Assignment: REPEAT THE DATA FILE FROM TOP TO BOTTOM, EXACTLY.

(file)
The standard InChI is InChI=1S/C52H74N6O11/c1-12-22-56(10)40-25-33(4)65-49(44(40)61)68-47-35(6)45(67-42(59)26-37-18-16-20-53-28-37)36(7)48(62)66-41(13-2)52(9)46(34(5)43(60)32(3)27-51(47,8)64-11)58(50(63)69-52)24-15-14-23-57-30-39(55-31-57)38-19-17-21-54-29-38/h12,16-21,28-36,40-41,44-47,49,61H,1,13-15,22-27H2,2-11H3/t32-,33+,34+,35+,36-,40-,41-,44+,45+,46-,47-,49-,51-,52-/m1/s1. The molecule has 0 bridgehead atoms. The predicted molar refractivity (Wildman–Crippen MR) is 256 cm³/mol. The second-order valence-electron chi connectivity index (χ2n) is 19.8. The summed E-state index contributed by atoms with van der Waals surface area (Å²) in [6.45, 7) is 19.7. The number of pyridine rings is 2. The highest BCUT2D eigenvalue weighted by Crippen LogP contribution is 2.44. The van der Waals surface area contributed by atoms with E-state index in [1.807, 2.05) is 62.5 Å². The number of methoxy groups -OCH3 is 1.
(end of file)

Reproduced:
The standard InChI is InChI=1S/C52H74N6O11/c1-12-22-56(10)40-25-33(4)65-49(44(40)61)68-47-35(6)45(67-42(59)26-37-18-16-20-53-28-37)36(7)48(62)66-41(13-2)52(9)46(34(5)43(60)32(3)27-51(47,8)64-11)58(50(63)69-52)24-15-14-23-57-30-39(55-31-57)38-19-17-21-54-29-38/h12,16-21,28-36,40-41,44-47,49,61H,1,13-15,22-27H2,2-11H3/t32-,33+,34+,35+,36-,40-,41-,44+,45+,46-,47-,49-,51-,52-/m1/s1. The molecule has 0 bridgehead atoms. The predicted molar refractivity (Wildman–Crippen MR) is 256 cm³/mol. The second-order valence-electron chi connectivity index (χ2n) is 19.8. The summed E-state index contributed by atoms with van der Waals surface area (Å²) in [6.45, 7) is 19.7. The number of pyridine rings is 2. The highest BCUT2D eigenvalue weighted by Crippen LogP contribution is 2.44. The van der Waals surface area contributed by atoms with E-state index in [1.807, 2.05) is 62.5 Å². The number of methoxy groups -OCH3 is 1.